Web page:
Thursday, June 26, 2008
Underhand down under: how fakes and forgeries are proliferating in Australia
The Australian broadsheet reports this week on attempts to combat the problem of art forgery down-under (Art industry sees need for united defence against forgery). One of the artists whose work is commonly faked is Charles Blackman, whose authentic Alice in Wonderland of 1956 (detail) is shown left.
Fakes and forgeries, as the British Museum's 1990 exhibition and accompanying book made clear ('Fake? The Art Of Deception') is as old as the art market. The recent case of the Greenhalgh family from Bolton, exposed as the manufacturers of everything from dodgy ancient Egyptian figurines to Gauguin sculptures, offered a reminder that expert fakers are as active as ever, indeed arguably more so now that prices in the art market have risen beyond all rational metrics.
In the light of the Greenhalghs, a certain understandable trade nervousness was even expressed towards the Achaemenid gold cup that came up for sale only a couple of weeks ago at Duke's auction house in Dorchester. That piece was provenanced to a local rag and bone man, but one has only to look at the quality of the 'Romano-British' silver tray — the so-called 'Risley Park Lanx' — now ascribed to the Bolton Greenhalgh's but which for a while even took in experts at the British Museum, to see that today's fakers know what they're doing.
The lanx had been made from authentic ancient Roman coins. Such are the lengths to which rogues like Shaun Greenhalgh are prepared to go in plying their trade.
But it wasn't only knockoffs of rare and ancient antiquities that emerged from the Greenhalghs' unprepossesing Bolton semi. The family also tried their hands at modern art, kicking out Scottish Colourist canvases in the style of Samuel John Peploe that almost duped the top of the London trade (Art Newspaper story here).
Thus it came as no surprise to hear that Aussie art crooks have been trying their hand at faking works by Australian painters Charles Blackman, John Brack and others. Without wishing to cast aspersions on the great Australian modernist tradition, it is true to say that one can count its finest exponents on one hand. Blackman and Brack are certainly among them.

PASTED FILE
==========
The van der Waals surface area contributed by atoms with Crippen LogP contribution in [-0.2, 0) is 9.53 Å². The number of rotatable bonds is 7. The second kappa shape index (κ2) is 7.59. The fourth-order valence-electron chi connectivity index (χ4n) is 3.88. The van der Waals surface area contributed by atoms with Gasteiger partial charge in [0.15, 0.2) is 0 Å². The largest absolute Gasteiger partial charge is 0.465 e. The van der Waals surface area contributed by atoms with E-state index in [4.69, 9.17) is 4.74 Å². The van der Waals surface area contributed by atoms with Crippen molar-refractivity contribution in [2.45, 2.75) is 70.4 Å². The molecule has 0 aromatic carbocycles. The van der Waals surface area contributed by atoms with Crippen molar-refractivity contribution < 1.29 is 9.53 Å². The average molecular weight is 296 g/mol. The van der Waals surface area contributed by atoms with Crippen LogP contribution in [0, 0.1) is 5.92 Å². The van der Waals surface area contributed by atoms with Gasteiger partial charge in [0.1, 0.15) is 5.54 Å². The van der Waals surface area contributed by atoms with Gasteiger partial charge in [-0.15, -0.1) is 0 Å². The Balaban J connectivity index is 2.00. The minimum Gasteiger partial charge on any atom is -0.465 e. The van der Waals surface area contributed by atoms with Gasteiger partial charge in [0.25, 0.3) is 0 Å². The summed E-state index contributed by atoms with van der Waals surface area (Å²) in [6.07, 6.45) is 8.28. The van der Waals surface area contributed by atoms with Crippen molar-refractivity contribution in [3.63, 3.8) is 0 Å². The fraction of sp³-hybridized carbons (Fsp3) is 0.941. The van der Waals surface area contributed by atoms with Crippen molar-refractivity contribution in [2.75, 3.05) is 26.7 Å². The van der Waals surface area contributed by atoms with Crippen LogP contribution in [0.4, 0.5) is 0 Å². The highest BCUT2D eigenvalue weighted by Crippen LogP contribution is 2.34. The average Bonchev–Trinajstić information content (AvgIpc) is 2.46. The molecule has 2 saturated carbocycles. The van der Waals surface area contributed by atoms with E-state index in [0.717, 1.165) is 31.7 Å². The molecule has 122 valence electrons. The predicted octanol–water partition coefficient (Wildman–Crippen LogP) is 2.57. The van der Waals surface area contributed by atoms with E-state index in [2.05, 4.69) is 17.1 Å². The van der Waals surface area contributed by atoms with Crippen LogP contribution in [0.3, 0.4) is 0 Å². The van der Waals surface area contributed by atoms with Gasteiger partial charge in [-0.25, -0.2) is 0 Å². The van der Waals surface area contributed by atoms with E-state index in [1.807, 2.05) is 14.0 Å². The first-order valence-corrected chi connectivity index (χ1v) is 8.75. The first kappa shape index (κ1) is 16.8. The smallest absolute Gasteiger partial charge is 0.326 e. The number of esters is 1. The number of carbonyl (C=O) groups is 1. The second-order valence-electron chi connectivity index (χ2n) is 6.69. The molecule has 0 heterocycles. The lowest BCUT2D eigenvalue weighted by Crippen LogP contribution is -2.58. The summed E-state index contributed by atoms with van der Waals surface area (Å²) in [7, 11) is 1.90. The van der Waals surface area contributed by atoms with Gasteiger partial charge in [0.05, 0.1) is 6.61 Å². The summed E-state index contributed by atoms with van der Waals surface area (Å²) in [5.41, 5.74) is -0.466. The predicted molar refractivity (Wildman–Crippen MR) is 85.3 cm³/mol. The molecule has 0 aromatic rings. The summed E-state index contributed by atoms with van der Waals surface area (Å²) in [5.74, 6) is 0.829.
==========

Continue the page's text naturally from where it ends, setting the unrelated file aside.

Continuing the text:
One wonders whether crooks see Blackman's robust and occasionally slightly naive oils as more easily faked than, say, the poetically subtle and physically fragile works of the great Ian Fairweather (right).
Meanwhile, the faking of indigenous aboriginal painting has also grown as prices have risen (see my earlier blogs on this topic here and here). But while the visual language of aboriginal painting might to the untutored eye seem straightforward and ostensibly easy to fake, its symbolic subtlety is a more elusive matter. Not that this stops fakers from faking them, or credulous collectors from forking out for those fakes.
Concomitant with the explosion of the art market has been the steady diminution of expertise and connoisseurship. As more and more money has entered the market, so the opportunists have piled in at every level. Many of these are so-called 'art consultants' — bottom-feeders looking to turn a fast buck from the well-heeled private collectors who see art as a badge of arrival.
But expertise at auction houses has also declined. The days when you could rely on an auctioneer for real connoisseurship is sadly over, even at Christie's and Sotheby's which are now glorified dealerships but without the expertise of the top of the trade. The impartial, tutored eye is a thing of the past.
Charles Blackman is "one of the high-profile Australian artists who repeatedly have forgeries and fakes turning up in auction houses under their name", Walter Granek of the Charles Blackman Trust told The Australian. Granek has apparently seen about 3000 Blackman works in his career so he should know. But if Blackman's market is so strong, and the implications of selling a forgery are so potentially damaging to all concerned, why don't the auction houses consult the Blackman Trust when the need arises? Clearly that is where the Blackman expertise resides. Sadly, Mr Granek now gets offered money to authenticate Blackman works which, being an honourable man, he refuses.
Museum experts have long been called in by the auction houses (privately, of course) to cast an eye over objects. They never did this for free and they're certainly far less likely to do it for free today with the market in spate. Kickbacks make the world go round.
All of this aside, I don't quite see how the rise of faking makes the reputations of artists like Blackman, Brack, Rover Thomas, et al, vulnerable, as The Australian article suggests. But I can see the importance of rooting out the fakes and exposing the fakers.
In summary, this story reminds us yet again that a market correction is badly needed, if only to rinse out the malignant spores proliferating in an increasingly toxic pond.